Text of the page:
Sociology

Social Stratification Perspective of the Lower Classes



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The lower classes can be defined strictly by income that is less than the average or even the exact middle of the national or societal income level. But there is more to existing as a member of a social class structure than low income. Otherwise, the only perspective that would matter would be the perspective that comes from having no money!

A retired college professor or celebrity might make a much lower income due to major disability, early retirement or from other causes, but will still have the life experience, education and even the interpersonal contacts of a person from any of the higher social classes.

The lower classes are often mistakenly viewed as limited in life experience, opportunities, educations and even ability to travel beyond an established neighborhood because of lack of funds. But depending on where and how they live, the financial lower classes can live very rich lives and can be exceedingly knowledgable and satisfied.

A rural resident will have opportunities to live off of nature by growing food, fishing or hunting. They can make, trade, sell and barter goods, produce and services and can generally expect to have the support of neighbors, local authorities and the rural community as a whole.  A highly skilled web designer or technical writer or other person who can use the internet to work from home can make enough income to pay for needed services, living comfortably on much less money than is required for urban or suburban life.

From a rural perspective, closeness to nature, living with fewer restrictions and rules, family ties, generational presence, priceless knowledge and education and contributions to and from the community as well as a closer knit community will lead to less perception of lowered class and income level.

In surburban areas, it is much harder to make it as a lower class individual because of the lack of access to transportation, apartment housing, stores, and community or government support. Suburban living generally calls for owning one's own transportation and being able to drive to jobs, stores and to just about anything that is needed outside of the home.

 In many cases, living with family or in shared housing with shared resources is the only option for those with lower incomes to live in suburban areas, unless the areas include subsidized housing, public transport and service agencies that are more accessible than normally found outside of cities.

The suburban poor, especially the elderly often have transport and social work programs and can have food, housing subsidies and other programs available to them. But family, especially caregivers often provide periodic support and help with problems. Adult children who move home with their parents can constitute a significant number of unemployed or insufficiently employed individuals who live with private subsidy, at least for housing and food.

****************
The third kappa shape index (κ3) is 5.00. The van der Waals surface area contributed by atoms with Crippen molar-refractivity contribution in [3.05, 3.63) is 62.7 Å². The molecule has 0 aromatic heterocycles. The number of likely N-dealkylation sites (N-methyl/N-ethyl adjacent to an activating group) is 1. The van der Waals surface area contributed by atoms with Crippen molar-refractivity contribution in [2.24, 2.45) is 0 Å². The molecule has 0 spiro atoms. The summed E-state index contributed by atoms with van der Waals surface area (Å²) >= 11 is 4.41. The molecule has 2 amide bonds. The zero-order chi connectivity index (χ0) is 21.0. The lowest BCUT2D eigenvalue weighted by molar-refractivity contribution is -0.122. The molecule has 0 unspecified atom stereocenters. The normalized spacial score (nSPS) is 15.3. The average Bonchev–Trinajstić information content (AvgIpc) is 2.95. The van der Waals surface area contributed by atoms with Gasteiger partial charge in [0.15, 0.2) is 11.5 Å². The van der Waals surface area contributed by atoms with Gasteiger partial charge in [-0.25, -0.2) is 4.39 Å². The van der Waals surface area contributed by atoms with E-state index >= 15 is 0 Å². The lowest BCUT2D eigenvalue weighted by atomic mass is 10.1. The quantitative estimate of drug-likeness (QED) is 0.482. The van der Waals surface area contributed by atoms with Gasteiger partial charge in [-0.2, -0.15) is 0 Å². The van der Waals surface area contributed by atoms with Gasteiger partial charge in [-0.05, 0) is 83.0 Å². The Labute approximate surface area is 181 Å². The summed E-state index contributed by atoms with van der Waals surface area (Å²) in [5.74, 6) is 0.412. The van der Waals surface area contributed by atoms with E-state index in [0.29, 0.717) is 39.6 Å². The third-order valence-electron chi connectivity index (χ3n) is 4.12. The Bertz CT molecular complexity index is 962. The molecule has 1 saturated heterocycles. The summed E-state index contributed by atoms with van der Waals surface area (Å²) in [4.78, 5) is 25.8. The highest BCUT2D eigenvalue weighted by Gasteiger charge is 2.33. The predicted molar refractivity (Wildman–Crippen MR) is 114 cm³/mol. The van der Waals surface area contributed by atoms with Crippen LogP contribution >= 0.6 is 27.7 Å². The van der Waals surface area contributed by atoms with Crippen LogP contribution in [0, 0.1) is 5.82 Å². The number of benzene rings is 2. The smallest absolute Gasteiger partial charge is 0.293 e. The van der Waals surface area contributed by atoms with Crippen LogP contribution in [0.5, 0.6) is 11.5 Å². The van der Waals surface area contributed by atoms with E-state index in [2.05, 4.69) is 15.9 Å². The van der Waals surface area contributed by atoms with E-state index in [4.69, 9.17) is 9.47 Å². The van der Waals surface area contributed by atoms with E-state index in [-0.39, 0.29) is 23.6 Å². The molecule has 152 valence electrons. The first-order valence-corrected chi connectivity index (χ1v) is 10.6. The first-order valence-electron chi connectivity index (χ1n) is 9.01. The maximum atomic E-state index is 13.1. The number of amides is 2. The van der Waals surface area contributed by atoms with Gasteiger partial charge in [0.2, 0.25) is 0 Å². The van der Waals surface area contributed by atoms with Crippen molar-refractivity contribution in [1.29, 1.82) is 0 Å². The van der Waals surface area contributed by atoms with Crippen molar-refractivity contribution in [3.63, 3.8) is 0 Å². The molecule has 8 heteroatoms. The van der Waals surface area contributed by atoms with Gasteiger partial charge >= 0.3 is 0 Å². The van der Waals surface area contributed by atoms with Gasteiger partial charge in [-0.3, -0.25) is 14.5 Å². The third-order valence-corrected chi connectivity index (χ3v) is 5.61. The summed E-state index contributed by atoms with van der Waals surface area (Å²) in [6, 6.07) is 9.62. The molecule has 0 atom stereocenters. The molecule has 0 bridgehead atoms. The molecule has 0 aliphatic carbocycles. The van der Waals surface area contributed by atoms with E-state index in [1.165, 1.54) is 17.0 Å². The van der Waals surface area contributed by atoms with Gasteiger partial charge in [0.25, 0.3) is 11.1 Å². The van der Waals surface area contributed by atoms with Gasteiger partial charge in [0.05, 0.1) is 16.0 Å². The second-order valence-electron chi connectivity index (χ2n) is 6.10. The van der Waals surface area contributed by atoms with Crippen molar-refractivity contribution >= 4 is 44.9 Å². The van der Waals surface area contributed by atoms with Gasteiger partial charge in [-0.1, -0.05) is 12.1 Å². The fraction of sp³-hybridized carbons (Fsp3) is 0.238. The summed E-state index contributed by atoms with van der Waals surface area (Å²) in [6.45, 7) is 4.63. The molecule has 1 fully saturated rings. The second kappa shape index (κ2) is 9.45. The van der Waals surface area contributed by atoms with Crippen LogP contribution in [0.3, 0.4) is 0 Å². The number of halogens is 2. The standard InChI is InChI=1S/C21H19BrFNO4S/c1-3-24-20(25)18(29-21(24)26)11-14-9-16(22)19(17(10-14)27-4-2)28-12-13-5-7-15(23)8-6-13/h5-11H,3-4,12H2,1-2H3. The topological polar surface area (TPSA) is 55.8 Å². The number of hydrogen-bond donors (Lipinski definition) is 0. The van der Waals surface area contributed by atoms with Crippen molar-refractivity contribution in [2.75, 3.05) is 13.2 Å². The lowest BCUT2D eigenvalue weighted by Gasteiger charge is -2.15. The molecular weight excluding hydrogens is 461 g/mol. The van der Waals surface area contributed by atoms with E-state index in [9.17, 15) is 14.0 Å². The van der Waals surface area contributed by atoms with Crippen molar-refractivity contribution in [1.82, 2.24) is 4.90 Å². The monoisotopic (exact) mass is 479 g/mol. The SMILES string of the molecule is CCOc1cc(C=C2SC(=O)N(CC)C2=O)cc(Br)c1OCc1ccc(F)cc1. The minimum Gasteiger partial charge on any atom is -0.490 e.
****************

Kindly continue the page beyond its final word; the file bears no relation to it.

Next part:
Each type of person will have a differing perspective on life, money, what constitutes satisfaction and what constitutes a goal in life, making it hard to find any one perspective that would be generalizable.

The urban poor can live in neighborhoods that have highly concentrated generational or long standing social groups and systems. There are far more housing options, given the apartment, transient hotel and other options in urban areas. There might be a "hundred  block" life history, where residents may have never travelled any farther from their homes, except on very rare or special occasions.

With the concentration of activity that urban areas allow, any work, family, friends, schools and other opportunities can easily be concentrated into a very small area that can be covered on foot or by public transport, wheras suburban and rural poor may have to drive for hundreds of miles a week just to deal with work, shopping, socializing, entertainment and school issues.

But urban, suburban or rural low income does not mean that the lower and lowest classes have no experience with national and even international travel and living. Military active duty and dependent status has, for generations, given soldiers and their families the opportunity to travel to and live in places across the globe.

America is becoming a country where it is not difficult for the poor and low income to migrate for thousands of miles and to establish life somewhere new and under the same government support systems that are available everywhere else. Family and friends may sponsor everything from brief vacations to extended stays for a variety of reasons. The language will be the same from state to state, as will most requirements for getting a job and for getting services.

Thus, no one perspective can be attributed to any individual or group among the lower classes. This is because the lower classes, these days can be as populated by people who have generational poverty as they are populated by individuals who have long term unemployment, who come from moneyed classes, who have substance abuse, medical or mental health issues, or who are retired, either as planned or from some other cause.








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